However, there are some banks that do offer a good alternative to the Board rate. One local bank pegs its rate to their Fixed Deposit interest rates rather than just giving you an interest rate that they can change any time at their whim and fancy.
The logic as to why this is good is because the bank is more unlikely to increase their home loan rates because that would mean increasing their Fixed Deposit rates too, which in turn means they’ll have to pay their customers more money as well.
This particular package also offers really good margins for the first 3yrs at 0.80% and only increases to 1% in the 4th year (when your main disbursement usually happens). You buy yourself more time to decide on refinancing in year 4, and can enjoy your “Lake Life” a little longer.
3. Don’t just look at rates. The bank matters as well
Assuming you know what every bank in Singapore worth looking at is offering you for your new Lake Life EC, there’s still more to consider. For one, it’s really hard to source for all the home loan interest rates from all the banks, and this is where we can help you with that.
Secondly, even if you have all the numbers, it’s important to note that some banks have better track records with mortgages than others who just come into the market once in a while with a good rate. Choosing the right bank for you also matters in the long run when you need to reprice your home loan after you TOP.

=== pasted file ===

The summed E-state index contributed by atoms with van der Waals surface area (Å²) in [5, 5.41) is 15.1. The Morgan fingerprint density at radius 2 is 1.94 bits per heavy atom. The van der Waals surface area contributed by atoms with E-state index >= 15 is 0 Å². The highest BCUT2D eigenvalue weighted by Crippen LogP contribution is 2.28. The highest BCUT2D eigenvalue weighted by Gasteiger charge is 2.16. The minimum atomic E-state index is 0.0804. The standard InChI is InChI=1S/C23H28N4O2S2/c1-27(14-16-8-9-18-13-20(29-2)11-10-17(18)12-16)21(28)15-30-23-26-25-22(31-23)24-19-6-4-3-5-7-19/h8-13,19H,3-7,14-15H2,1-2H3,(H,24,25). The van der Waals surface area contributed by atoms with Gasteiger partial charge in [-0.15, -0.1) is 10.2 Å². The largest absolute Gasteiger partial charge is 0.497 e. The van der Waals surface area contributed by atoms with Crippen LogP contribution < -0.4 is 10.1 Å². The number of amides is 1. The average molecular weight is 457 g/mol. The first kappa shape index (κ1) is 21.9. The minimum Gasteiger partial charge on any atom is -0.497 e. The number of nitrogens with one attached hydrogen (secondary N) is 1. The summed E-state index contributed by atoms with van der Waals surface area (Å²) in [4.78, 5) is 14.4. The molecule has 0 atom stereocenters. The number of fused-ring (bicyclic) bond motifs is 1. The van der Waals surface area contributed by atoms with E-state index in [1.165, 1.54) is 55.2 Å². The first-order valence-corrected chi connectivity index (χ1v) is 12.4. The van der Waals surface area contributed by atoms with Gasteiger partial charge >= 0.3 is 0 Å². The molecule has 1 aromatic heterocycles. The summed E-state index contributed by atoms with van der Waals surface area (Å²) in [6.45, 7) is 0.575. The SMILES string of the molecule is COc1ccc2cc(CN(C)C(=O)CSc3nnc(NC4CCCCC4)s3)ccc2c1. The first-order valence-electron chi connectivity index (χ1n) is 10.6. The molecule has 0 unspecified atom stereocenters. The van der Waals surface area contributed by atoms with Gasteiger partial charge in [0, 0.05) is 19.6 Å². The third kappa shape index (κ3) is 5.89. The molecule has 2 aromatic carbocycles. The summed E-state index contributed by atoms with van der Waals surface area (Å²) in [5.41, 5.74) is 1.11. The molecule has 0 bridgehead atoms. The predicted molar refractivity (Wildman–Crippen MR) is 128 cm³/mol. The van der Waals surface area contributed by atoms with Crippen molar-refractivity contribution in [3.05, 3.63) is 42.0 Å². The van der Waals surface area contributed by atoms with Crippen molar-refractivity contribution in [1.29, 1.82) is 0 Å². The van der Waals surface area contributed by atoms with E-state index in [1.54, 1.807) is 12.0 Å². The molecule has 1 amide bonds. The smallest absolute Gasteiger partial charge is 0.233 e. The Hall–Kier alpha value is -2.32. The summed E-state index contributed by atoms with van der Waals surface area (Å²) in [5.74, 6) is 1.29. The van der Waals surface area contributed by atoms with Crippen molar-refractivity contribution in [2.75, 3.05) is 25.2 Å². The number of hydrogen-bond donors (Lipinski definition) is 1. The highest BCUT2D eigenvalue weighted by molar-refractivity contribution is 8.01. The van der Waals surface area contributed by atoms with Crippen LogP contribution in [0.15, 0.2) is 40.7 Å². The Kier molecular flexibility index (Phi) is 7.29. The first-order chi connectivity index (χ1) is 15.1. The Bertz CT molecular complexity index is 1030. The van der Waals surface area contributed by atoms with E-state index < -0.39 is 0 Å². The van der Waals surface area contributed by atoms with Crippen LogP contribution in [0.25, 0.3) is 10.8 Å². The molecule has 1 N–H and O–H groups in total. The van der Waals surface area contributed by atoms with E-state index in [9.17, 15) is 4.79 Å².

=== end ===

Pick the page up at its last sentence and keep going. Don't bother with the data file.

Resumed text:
You would have to choose a refinancing package from whatever they have available in 4 years time and if they aren’t particularly interested in home loans during that year, you are going to get some really lousy rates offered to you.
What Should You Do Now
Before making such a big decision, it’s best to speak with a mortgage specialist from MoneySmart.sg and let them figure out the best choice for you. It’s absolutely free and it will give you a better picture on which home loan to take based on your own financial needs.
It’s important to note that if you have already paid your Option To Purchase (OTP), you should not wait until you get your Sales & Purchase (S&P) Agreement before applying for your home loan. If you wait till you get your S&P, you may be cutting it a little too thin to allow for the administrative work required if you wish to use your CPF to make the remaining downpayment.
Should your home application be rejected by HDB, most banks provide a clause that will allow you to waive the loan cancellation fee. But applying for a loan early means that you will be able to lock in whatever rates are being offered at that point in time, so it makes sense to apply for your loan as early as possible.
The 2 types of bank offers discussed in this article are the best ones you could choose for Lake Life, and would be your best bet at avoiding having No Life just trying to pay for your instalments every month.
Have you bought a unit at Lake Life? What are some of your concerns with the EC market now? Share your thoughts here.
Lake Life Condo.net